EXPLAINED: How Chinese Train 'Floats' In Air To Hit Speed Of 600kmph

·3-min read

China now boasts of a train that can hit a top speed of 600 kmph, reportedly making it the fastest land vehicle in the world. That does not compare too badly with a passenger jet, which attain cruise speeds of about 800-900 kmph. The fact is, even the Maglev train that China has produced literally skims through air to hit the dizzying speeds it does. Here’s all you need to know about it.

What is Maglev?

Maglev stands for ‘magnetic levitation’ and what it involves is the use of superconducting magnets to literally lift the train in the air, thereby removing the friction that a conventional train generates as the wheels move on the rails.

According to jrailpass.com, “Maglev trains work on the principle of magnetic repulsion between the cars and the track”. You know that when the like poles of two magnets are brought close together, they repel each other. That is the principle at the heart of Maglev trains. But the magnets used by such trains are what are known as ‘superconducting’ magnets, which are defined as “electromagnets that are cooled to extreme temperatures during use, which dramatically increases the power of the magnetic field”.

An electromagnet, to simply put it, is a magnet that can be switched on and off using electricity. The strength of an electromagnet can be varied by controlling the flow of electricity through it.

Instead of an engine, what a Maglev train has is a magnetic field that lifts it off the ground and also propels it forward. The US Department of Energy says that a Maglev train primarily relies on three types of loops: “One creates a field that makes the train hover about 5 inches above the guideway; a second keeps the train stable horizontally. The third set of loops is a propulsion system run by alternating current power. Here, both magnetic attraction and repulsion are used to move the train car along the guideway.”

Depending on the technology, Maglev trains are classified as being based on electrodynamic suspension (EDS) or electromagnetic suspension (EMS). The two systems are similar in many respects but the key difference is in the use of the magnet’s attractive and repellent force.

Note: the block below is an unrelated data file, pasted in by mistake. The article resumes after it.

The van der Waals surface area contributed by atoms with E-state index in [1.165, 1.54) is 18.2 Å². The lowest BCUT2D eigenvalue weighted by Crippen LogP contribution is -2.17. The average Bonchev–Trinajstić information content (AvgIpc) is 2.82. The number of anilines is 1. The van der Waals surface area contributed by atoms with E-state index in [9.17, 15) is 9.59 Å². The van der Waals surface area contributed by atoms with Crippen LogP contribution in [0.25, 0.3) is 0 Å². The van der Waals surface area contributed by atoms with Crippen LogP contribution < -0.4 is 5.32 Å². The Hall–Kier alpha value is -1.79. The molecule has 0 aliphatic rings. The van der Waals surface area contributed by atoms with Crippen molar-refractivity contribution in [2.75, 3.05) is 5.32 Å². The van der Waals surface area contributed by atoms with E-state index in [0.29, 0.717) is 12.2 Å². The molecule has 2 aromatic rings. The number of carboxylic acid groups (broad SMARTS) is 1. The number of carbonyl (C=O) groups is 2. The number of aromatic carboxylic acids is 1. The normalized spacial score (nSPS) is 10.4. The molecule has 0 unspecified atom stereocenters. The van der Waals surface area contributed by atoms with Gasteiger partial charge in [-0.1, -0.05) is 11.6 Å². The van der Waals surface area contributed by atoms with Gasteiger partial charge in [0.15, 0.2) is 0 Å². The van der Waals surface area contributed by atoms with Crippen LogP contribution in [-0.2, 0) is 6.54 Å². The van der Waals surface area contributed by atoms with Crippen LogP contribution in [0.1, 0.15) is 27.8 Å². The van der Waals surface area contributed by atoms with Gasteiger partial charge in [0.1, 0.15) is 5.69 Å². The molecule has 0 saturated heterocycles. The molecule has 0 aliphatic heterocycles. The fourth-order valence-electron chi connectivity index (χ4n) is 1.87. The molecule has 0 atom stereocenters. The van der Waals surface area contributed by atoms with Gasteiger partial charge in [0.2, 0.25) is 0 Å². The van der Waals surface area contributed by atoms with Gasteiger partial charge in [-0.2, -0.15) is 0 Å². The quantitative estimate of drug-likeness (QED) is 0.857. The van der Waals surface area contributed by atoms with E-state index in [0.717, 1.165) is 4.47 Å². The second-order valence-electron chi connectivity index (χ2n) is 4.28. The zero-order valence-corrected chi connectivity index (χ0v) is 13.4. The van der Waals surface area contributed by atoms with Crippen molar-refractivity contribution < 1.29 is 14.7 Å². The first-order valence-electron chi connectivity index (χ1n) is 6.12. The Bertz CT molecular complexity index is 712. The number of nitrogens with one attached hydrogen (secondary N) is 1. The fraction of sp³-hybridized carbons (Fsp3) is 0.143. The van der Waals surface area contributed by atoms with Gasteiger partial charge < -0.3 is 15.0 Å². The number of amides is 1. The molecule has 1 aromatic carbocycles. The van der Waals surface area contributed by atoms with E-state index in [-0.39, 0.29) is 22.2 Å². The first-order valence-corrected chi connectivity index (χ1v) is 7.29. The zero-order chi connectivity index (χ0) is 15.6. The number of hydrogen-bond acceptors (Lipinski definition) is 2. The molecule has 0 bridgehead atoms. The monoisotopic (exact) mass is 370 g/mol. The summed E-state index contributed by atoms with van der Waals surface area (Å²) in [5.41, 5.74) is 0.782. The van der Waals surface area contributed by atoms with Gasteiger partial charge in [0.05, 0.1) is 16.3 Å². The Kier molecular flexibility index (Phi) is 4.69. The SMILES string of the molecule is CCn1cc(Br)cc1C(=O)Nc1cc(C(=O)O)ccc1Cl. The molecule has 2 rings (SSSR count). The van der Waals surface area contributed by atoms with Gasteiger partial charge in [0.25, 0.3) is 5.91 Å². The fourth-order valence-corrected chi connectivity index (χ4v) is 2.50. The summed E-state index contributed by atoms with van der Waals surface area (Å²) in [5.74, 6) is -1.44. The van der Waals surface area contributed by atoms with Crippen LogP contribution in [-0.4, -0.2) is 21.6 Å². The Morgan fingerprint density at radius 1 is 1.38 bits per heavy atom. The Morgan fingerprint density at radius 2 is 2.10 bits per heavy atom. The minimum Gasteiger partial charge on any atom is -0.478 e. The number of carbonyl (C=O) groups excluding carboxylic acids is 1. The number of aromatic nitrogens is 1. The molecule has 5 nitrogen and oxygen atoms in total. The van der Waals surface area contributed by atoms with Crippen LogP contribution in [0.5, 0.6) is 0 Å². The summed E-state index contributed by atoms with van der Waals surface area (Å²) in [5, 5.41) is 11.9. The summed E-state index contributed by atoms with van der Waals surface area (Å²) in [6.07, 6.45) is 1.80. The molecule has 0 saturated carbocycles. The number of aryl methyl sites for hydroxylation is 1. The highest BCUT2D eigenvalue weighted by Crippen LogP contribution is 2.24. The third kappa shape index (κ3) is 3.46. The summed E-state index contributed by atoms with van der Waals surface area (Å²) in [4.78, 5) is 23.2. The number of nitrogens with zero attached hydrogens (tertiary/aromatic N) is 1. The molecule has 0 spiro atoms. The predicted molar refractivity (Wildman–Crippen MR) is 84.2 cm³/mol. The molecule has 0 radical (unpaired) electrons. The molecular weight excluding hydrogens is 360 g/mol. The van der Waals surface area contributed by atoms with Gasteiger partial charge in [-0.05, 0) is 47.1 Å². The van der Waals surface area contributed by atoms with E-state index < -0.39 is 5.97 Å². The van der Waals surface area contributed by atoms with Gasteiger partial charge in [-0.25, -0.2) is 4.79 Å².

Which Countries Have Maglev Trains?

The idea of using magnetic fields for propulsion has existed for more than a century, but only three countries — China, Japan and South Korea — have Maglev train fleets although the US is said to be exploring routes for Maglev operations. Japanese rail operators claim that in 2015, “a manned superconducting Maglev train broke two previous land speed records for rail vehicles”, clocking 603 kmph.

While their speed makes them very attractive for cutting down time on long-distance travel, a deterrent behind building Maglev systems is the cost and the dedicated infrastructure needed for their operation. Moreover, Maglev systems aren’t exactly interoperable and cannot be hooked to existing systems. The cost factor is also driven up by the need of expensive rare-earth elements that go into the making of superconducting magnets.

What Are The Advantages Of Maglev Trains? Are They Safe?

Apart from the speed, Maglev trains are incredibly easy to maintain as they experience little wear and tear, given that there are no parts that rub against each other. That means there is no frequent need to change parts, which is the case with most conventional trains.

Maglev trains are also considered to be extremely safe as their design and the way they function rules out the scope of derailment. And, even at speeds of more than 500 kmph, passengers experience a smooth ride as the only friction offered is by air. Maglev trains also produce little to no air pollution during operation.

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